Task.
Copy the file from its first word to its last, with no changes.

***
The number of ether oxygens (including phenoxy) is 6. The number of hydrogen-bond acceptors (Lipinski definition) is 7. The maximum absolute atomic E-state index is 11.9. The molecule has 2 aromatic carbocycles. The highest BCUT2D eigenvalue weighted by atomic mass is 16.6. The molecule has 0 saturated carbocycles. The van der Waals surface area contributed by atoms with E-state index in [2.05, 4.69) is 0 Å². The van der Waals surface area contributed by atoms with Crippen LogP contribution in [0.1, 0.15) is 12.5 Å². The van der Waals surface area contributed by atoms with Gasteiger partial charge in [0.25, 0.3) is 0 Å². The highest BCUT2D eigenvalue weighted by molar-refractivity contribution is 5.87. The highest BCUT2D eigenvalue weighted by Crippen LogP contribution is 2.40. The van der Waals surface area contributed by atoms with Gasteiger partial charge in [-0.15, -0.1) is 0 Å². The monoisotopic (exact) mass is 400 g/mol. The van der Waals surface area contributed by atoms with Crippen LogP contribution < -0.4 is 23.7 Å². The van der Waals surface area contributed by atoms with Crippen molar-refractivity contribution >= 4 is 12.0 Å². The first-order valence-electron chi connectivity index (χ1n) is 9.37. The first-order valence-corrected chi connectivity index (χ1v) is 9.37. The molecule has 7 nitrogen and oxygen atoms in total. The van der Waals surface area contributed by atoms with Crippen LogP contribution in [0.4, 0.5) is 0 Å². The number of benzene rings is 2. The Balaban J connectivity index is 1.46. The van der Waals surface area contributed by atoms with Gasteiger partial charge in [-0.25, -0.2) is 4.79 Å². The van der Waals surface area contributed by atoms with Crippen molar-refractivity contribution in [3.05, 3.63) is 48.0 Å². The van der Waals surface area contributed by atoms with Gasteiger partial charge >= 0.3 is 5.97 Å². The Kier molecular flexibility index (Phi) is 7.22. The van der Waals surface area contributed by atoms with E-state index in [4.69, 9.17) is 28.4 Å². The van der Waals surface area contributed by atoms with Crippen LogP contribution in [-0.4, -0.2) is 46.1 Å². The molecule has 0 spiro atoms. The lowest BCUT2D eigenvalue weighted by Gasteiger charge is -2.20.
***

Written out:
The number of ether oxygens (including phenoxy) is 6. The number of hydrogen-bond acceptors (Lipinski definition) is 7. The maximum absolute atomic E-state index is 11.9. The molecule has 2 aromatic carbocycles. The highest BCUT2D eigenvalue weighted by atomic mass is 16.6. The molecule has 0 saturated carbocycles. The van der Waals surface area contributed by atoms with E-state index in [2.05, 4.69) is 0 Å². The van der Waals surface area contributed by atoms with Crippen LogP contribution in [0.1, 0.15) is 12.5 Å². The van der Waals surface area contributed by atoms with Gasteiger partial charge in [0.25, 0.3) is 0 Å². The highest BCUT2D eigenvalue weighted by molar-refractivity contribution is 5.87. The highest BCUT2D eigenvalue weighted by Crippen LogP contribution is 2.40. The van der Waals surface area contributed by atoms with Gasteiger partial charge in [-0.15, -0.1) is 0 Å². The monoisotopic (exact) mass is 400 g/mol. The van der Waals surface area contributed by atoms with Crippen LogP contribution < -0.4 is 23.7 Å². The van der Waals surface area contributed by atoms with Crippen molar-refractivity contribution >= 4 is 12.0 Å². The first-order valence-electron chi connectivity index (χ1n) is 9.37. The first-order valence-corrected chi connectivity index (χ1v) is 9.37. The molecule has 7 nitrogen and oxygen atoms in total. The van der Waals surface area contributed by atoms with Crippen LogP contribution in [0.4, 0.5) is 0 Å². The number of benzene rings is 2. The Balaban J connectivity index is 1.46. The van der Waals surface area contributed by atoms with Gasteiger partial charge in [-0.25, -0.2) is 4.79 Å². The van der Waals surface area contributed by atoms with Crippen molar-refractivity contribution in [3.05, 3.63) is 48.0 Å². The van der Waals surface area contributed by atoms with Gasteiger partial charge >= 0.3 is 5.97 Å². The Kier molecular flexibility index (Phi) is 7.22. The van der Waals surface area contributed by atoms with E-state index in [4.69, 9.17) is 28.4 Å². The van der Waals surface area contributed by atoms with Crippen LogP contribution in [-0.4, -0.2) is 46.1 Å². The molecule has 0 spiro atoms. The lowest BCUT2D eigenvalue weighted by Gasteiger charge is -2.20.